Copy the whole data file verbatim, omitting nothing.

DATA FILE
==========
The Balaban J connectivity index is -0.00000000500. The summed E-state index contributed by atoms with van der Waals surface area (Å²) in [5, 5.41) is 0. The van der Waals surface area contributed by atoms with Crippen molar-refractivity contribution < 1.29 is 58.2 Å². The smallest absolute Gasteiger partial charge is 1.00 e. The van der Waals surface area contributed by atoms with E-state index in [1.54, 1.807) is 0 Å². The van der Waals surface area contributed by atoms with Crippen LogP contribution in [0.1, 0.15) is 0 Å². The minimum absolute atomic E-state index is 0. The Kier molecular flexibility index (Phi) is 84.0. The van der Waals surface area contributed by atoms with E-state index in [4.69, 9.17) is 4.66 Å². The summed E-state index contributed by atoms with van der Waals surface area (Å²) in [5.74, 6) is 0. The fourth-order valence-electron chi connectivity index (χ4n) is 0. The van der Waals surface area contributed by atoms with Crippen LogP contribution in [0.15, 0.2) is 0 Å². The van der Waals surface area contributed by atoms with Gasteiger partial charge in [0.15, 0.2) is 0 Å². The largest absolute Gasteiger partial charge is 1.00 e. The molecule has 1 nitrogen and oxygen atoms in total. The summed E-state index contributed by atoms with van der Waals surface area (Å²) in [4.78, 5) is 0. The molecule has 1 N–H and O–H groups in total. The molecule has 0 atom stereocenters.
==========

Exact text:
The Balaban J connectivity index is -0.00000000500. The summed E-state index contributed by atoms with van der Waals surface area (Å²) in [5, 5.41) is 0. The van der Waals surface area contributed by atoms with Crippen molar-refractivity contribution < 1.29 is 58.2 Å². The smallest absolute Gasteiger partial charge is 1.00 e. The van der Waals surface area contributed by atoms with E-state index in [1.54, 1.807) is 0 Å². The van der Waals surface area contributed by atoms with Crippen LogP contribution in [0.1, 0.15) is 0 Å². The minimum absolute atomic E-state index is 0. The Kier molecular flexibility index (Phi) is 84.0. The van der Waals surface area contributed by atoms with E-state index in [4.69, 9.17) is 4.66 Å². The summed E-state index contributed by atoms with van der Waals surface area (Å²) in [5.74, 6) is 0. The fourth-order valence-electron chi connectivity index (χ4n) is 0. The van der Waals surface area contributed by atoms with Crippen LogP contribution in [0.15, 0.2) is 0 Å². The van der Waals surface area contributed by atoms with Gasteiger partial charge in [0.15, 0.2) is 0 Å². The largest absolute Gasteiger partial charge is 1.00 e. The molecule has 1 nitrogen and oxygen atoms in total. The summed E-state index contributed by atoms with van der Waals surface area (Å²) in [4.78, 5) is 0. The molecule has 1 N–H and O–H groups in total. The molecule has 0 atom stereocenters.